Smart Enough

I’m the youngest of three, and there’s a 9- and 12-year gap between my brothers and me. Being the youngest was hard at time, by time I started school my brothers were in high school. Everyone knew my younger brother was brilliant. That was the role he played in the family – “the smart kid”.

Frankly elementary school bored me so everyday when mom asked how my day was I talked about friends, recess, and everything but what I was learning. I got decent grades, but nothing spectacular. During this time, I got labeled the dumb kid. I believed it through high school and into college.

I fully realize, now, that this is clearly not the case. Am I on the same level as my one brother? Nope and that’s totally okay with me. Most everyone who knows me will say I’m very smart and they like that about me.

The interesting thing about this label is that as I started my career, and was the youngest on my team, I doubted whether I was smart enough or knew enough to do the job. I felt like that little girl who was the “dumb kid”. I didn’t believe I could become an expert in anything.

Fast forward three years, I’m onto a new job, I’m more confident in what I know and what I can do. I hear through the small-town grapevine that they are struggling to replace me at my first job because they can’t find anyone who can do the job as well as I did it. Yessss!!!!

Along the way I discovered that I was smart enough to know things better than others. There were areas where I became the go-to person. People came to me for information, guidance, and solutions.

Here are 3 strategies I use to recognize that I’m smart enough:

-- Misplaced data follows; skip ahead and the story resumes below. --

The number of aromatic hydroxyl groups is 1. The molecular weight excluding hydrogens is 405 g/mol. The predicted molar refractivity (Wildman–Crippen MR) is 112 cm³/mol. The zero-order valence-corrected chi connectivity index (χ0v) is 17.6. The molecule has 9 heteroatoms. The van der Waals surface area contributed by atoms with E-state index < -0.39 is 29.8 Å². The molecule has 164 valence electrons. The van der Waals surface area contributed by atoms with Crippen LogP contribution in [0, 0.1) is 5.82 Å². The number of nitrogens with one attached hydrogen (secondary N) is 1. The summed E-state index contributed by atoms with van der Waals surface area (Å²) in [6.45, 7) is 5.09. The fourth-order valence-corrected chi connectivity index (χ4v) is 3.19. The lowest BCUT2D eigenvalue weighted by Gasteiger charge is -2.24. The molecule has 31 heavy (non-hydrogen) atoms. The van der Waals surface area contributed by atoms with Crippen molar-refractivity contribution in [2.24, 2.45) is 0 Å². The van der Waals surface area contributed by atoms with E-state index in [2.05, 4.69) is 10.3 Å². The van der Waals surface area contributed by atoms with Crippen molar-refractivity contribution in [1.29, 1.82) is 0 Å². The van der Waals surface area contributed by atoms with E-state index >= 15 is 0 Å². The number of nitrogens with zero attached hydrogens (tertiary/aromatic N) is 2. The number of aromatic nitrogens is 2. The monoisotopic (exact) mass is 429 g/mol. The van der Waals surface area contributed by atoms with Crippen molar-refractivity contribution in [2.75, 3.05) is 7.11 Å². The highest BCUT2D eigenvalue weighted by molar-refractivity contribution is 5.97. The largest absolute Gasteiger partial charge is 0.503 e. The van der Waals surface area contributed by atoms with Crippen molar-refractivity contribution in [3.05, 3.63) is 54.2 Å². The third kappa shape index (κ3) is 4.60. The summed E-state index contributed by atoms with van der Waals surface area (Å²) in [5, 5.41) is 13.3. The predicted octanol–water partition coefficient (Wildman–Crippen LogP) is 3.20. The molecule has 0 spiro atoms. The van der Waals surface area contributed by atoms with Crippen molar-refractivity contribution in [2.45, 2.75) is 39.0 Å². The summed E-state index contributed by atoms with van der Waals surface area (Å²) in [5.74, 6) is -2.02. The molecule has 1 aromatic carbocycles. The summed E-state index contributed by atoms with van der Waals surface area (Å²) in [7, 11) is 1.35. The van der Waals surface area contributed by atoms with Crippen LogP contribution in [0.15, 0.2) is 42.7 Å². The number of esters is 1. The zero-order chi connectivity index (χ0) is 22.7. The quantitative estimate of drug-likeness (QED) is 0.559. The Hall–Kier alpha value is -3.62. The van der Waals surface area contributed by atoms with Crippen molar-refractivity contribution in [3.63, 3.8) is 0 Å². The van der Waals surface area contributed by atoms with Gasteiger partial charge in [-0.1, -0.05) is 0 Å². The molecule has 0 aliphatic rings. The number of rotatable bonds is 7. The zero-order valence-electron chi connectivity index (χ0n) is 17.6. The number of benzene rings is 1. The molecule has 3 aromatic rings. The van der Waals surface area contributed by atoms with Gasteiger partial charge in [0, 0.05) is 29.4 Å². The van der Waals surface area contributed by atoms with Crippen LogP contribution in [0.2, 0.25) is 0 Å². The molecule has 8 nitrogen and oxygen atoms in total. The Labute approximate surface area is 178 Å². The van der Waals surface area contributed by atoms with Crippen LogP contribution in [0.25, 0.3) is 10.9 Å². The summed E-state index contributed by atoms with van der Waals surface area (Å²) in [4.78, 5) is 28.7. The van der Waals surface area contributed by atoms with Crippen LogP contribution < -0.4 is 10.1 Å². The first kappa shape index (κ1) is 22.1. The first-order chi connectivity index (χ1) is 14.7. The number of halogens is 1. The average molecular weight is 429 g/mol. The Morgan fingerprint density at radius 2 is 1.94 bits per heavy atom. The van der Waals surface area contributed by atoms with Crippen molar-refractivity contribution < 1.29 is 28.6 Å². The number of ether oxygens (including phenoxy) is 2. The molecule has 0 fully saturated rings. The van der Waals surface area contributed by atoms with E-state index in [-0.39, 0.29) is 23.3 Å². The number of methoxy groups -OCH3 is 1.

1. When I start doubting myself, I reflect on my successes. Remembering all that I did well helps me know I can do great things.
  2. It’s a great idea to ask a trusted friend or peer for feedback. I’ve asked peers to give me feedback on areas where I was doubting myself. Every time it’s given me a boost and things to work on. Recently I asked 5 friends for 6 words they would use to describe me. Interestingly, all included smart/intelligent in their list.
  3. Ask yourself why you are doubting yourself. What about the situation is making you uncomfortable? What do you think you don’t know? How can you learn what you need to know? You’ve gotten to this point and you can succeed on this next step.

In meetings, either big or small, was I the smartest person in the room. Maybe, probably not. Yet I was often invited to sit in on design reviews, FMEAs, root cause analysis sessions, and sent to suppliers to help them resolve issues in my area, because I was known as an expert.

Realize that you don’t have to be the smartest person in the room. You will know some things better than others and that becomes your area of expertise. This may come from schooling, experiences, or on-the-job learning. How you’ve gotten in depth knowledge on something matters less than the fact that you have the knowledge.

When you join the meeting, in person or virtually, remember you are there for a reason. It’s likely that you have information that will add value so own your expertise.

You are smart enough to be an expert. It turns out I was smart enough, so are you.


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